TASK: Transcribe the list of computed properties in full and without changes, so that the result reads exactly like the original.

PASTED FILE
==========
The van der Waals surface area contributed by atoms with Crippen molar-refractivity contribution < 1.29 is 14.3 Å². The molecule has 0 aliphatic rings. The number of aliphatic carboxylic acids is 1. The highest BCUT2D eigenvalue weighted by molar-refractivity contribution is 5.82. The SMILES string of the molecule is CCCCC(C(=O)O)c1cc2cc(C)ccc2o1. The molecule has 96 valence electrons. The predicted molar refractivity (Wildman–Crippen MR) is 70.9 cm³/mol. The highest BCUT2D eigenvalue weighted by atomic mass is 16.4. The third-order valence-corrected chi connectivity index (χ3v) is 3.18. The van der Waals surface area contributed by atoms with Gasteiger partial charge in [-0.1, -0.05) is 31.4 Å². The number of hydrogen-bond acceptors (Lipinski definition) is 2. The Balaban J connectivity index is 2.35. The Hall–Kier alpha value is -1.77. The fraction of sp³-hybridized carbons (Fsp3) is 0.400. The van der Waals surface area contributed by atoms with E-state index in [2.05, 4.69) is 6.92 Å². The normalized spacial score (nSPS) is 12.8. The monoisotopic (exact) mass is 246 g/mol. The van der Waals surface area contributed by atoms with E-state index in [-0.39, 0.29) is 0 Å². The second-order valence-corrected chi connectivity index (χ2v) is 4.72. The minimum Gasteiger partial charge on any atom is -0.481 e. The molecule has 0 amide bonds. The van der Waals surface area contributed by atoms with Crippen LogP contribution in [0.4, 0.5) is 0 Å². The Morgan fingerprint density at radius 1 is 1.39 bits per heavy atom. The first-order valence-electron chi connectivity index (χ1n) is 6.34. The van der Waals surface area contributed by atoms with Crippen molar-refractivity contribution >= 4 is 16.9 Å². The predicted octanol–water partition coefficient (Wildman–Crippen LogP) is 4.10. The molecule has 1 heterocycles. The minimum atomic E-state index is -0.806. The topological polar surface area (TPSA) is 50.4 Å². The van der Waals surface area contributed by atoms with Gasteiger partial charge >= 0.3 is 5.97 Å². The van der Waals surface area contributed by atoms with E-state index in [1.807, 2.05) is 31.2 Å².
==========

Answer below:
The van der Waals surface area contributed by atoms with Crippen molar-refractivity contribution < 1.29 is 14.3 Å². The molecule has 0 aliphatic rings. The number of aliphatic carboxylic acids is 1. The highest BCUT2D eigenvalue weighted by molar-refractivity contribution is 5.82. The SMILES string of the molecule is CCCCC(C(=O)O)c1cc2cc(C)ccc2o1. The molecule has 96 valence electrons. The predicted molar refractivity (Wildman–Crippen MR) is 70.9 cm³/mol. The highest BCUT2D eigenvalue weighted by atomic mass is 16.4. The third-order valence-corrected chi connectivity index (χ3v) is 3.18. The van der Waals surface area contributed by atoms with Gasteiger partial charge in [-0.1, -0.05) is 31.4 Å². The number of hydrogen-bond acceptors (Lipinski definition) is 2. The Balaban J connectivity index is 2.35. The Hall–Kier alpha value is -1.77. The fraction of sp³-hybridized carbons (Fsp3) is 0.400. The van der Waals surface area contributed by atoms with E-state index in [2.05, 4.69) is 6.92 Å². The normalized spacial score (nSPS) is 12.8. The monoisotopic (exact) mass is 246 g/mol. The van der Waals surface area contributed by atoms with E-state index in [-0.39, 0.29) is 0 Å². The second-order valence-corrected chi connectivity index (χ2v) is 4.72. The minimum Gasteiger partial charge on any atom is -0.481 e. The molecule has 0 amide bonds. The van der Waals surface area contributed by atoms with Crippen LogP contribution in [0.4, 0.5) is 0 Å². The Morgan fingerprint density at radius 1 is 1.39 bits per heavy atom. The first-order valence-electron chi connectivity index (χ1n) is 6.34. The van der Waals surface area contributed by atoms with Crippen molar-refractivity contribution >= 4 is 16.9 Å². The predicted octanol–water partition coefficient (Wildman–Crippen LogP) is 4.10. The molecule has 1 heterocycles. The minimum atomic E-state index is -0.806. The topological polar surface area (TPSA) is 50.4 Å². The van der Waals surface area contributed by atoms with Gasteiger partial charge >= 0.3 is 5.97 Å². The van der Waals surface area contributed by atoms with E-state index in [1.807, 2.05) is 31.2 Å².